Animal Cruelty, a Precursor to Human Violence
Stanton, Susan, The Florida Times Union
ORANGE PARK -- More than 60 people attending a forum on the connection between animal abuse and human violence at Orange Park Town Hall last week heard startling statistics and heart-wrenching stories.
They were there to learn about First Coast First Strike, a collaborative effort between law enforcement, social workers, animal-protection groups, prosecutors, judges and educators on the First Coast to increase awareness of the significance of and connection between animal cruelty and human violence.
Keynote speaker Laura Bevan, southeast regional director of the Humane Society of the United States, explained the goal of the Northeast Florida regional program is to break the cycle of violence and abuse. The program, which is part of the HSUS First Strike Campaign initiated in 1997, also strives to increase the cross-reporting of animal abuse and child abuse among the participants.
"I think the regional aspect of First Coast First Strike will be very effective," she said.
Bevan said the connection between animal abuse and human violence is well-documented. Studies show that animal abuse, including torturing animals, is often a precursor to extremely violent criminal behavior and should not be viewed as an isolated incident.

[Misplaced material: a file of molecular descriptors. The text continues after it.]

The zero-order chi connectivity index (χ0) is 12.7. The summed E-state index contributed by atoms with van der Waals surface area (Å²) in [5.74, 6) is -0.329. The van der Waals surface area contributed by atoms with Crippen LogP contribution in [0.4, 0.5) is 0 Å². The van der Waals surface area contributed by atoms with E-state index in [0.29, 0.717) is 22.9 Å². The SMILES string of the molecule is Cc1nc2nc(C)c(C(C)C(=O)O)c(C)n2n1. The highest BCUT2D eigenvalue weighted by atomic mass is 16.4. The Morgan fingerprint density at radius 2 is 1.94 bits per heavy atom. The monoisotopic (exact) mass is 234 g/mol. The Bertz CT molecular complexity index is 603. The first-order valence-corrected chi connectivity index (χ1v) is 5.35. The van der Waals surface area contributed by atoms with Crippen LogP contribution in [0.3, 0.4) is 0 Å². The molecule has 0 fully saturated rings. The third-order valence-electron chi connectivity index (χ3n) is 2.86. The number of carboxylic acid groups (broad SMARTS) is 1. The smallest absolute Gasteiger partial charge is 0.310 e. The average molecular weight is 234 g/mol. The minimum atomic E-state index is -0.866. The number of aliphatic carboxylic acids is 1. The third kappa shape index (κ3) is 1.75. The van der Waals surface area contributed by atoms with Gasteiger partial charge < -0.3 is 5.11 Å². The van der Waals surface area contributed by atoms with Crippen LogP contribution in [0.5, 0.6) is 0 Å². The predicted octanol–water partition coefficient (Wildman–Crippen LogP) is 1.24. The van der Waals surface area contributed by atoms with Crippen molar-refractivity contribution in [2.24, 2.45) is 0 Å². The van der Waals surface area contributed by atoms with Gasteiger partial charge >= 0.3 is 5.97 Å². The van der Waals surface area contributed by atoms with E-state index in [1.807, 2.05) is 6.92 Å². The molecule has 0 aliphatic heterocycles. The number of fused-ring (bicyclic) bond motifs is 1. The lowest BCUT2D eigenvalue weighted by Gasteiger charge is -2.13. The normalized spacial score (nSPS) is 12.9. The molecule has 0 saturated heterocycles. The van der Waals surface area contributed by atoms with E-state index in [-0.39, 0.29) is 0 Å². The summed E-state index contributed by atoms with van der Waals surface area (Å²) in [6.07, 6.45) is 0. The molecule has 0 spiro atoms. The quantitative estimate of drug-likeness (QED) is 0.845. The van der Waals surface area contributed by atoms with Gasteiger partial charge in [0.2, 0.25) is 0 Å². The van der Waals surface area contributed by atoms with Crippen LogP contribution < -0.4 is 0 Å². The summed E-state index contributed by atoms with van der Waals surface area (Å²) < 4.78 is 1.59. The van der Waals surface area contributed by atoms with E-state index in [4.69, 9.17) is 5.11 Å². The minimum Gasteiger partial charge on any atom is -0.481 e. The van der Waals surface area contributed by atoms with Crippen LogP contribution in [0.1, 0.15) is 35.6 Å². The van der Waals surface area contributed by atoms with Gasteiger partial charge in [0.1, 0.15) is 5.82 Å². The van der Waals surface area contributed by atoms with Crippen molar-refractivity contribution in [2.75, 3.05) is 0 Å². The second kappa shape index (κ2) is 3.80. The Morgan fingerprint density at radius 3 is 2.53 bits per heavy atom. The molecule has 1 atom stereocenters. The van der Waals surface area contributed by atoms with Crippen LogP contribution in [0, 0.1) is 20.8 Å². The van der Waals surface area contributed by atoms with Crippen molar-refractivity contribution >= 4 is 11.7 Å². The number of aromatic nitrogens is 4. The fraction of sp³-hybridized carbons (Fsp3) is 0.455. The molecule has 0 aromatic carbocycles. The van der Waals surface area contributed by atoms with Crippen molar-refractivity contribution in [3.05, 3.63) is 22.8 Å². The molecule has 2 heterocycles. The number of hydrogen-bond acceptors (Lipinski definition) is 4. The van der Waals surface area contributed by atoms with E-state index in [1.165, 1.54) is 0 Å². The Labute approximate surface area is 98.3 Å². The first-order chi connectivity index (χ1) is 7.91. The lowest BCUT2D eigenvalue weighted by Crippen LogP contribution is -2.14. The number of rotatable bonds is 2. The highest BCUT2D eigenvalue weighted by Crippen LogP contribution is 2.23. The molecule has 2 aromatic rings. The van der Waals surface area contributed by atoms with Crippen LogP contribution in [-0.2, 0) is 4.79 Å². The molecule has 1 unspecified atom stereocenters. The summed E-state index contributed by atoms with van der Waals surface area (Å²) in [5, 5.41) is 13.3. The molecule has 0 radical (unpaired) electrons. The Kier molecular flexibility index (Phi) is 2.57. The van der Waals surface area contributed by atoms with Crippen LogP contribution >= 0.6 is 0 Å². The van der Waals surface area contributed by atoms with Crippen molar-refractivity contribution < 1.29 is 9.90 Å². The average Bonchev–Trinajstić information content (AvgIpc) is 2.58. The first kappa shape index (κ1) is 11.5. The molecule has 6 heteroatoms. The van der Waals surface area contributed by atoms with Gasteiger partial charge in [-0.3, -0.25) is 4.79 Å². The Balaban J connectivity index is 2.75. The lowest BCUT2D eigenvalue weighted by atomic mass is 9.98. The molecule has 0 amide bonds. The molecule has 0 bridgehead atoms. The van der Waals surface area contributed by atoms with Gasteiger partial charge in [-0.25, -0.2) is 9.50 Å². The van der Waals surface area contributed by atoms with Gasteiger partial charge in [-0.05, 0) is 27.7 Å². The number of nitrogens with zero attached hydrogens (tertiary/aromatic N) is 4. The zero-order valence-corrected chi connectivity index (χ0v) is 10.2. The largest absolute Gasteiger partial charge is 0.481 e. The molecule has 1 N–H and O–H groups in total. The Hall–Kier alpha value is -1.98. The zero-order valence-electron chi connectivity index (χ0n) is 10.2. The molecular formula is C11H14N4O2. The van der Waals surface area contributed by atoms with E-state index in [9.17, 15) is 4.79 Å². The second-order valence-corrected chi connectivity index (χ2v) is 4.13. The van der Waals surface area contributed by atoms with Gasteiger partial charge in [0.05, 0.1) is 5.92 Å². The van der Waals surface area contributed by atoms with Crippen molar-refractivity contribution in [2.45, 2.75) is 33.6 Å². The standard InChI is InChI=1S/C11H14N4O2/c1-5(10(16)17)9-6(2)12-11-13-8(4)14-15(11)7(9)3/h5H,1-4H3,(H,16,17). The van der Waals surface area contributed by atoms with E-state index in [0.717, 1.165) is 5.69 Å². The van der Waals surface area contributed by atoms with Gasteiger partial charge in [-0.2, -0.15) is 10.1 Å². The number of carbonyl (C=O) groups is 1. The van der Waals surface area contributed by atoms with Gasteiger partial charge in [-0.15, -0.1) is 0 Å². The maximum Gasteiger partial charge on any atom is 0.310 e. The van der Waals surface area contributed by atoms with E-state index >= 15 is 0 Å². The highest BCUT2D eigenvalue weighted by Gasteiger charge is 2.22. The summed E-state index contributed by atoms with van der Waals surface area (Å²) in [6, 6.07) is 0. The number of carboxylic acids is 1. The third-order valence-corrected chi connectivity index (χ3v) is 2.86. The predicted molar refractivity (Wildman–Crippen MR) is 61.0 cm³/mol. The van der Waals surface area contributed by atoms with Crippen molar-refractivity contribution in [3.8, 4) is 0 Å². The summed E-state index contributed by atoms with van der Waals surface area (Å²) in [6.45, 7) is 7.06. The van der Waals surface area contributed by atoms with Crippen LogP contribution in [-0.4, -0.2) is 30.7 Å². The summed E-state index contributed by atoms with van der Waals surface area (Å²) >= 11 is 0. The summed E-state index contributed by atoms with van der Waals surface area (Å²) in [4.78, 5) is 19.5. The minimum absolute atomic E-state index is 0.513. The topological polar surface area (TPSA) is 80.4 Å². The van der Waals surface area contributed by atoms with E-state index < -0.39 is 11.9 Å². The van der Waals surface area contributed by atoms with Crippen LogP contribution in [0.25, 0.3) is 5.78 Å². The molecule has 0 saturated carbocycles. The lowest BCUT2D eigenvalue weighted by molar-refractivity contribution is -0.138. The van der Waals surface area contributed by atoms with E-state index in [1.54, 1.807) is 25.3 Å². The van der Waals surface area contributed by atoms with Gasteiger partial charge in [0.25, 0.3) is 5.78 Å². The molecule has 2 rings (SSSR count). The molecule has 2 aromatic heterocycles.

Some of the statistics she presented were chilling.
A history of animal abuse was found in 25% of aggressive male criminals, 30% of convicted child molesters, 36% of those who assaulted women and 46% of those convicted of sexual homicide. In three surveys of women's shelters in Wisconsin and Utah in the late 1990s, an average of 74% of pet-owning women reported that a pet had been threatened, injured or killed by their abusers.
A 1998 report by the Buffalo, N.Y., Police Department and the Society for the Prevention of Cruelty to Animals in Erie County found that one-third of the homes with animal abuse complaints also had domestic violence complaints. Detective Mary Fagan, with the recently organized Domestic Violence Unit of the St. Johns County Sheriff's Office, was one of several law enforcement officers attending the meeting.
"We see animal abuse in a lot of the [domestic violence] cases. This [program] really piqued our interest," she said.
Melissa Patterson has been a domestic advocate at Hubbard House, Jacksonville's domestic violence shelter, for more than three years. "It seems that in the worst cases of domestic violence there usually is some form of significant animal abuse," she said.
The Federal Bureau of Investigation has recognized the connection between animal cruelty and human violence since the 1970s, when its analysis of the lives of serial killers suggested most, as children, had killed or tortured animals. …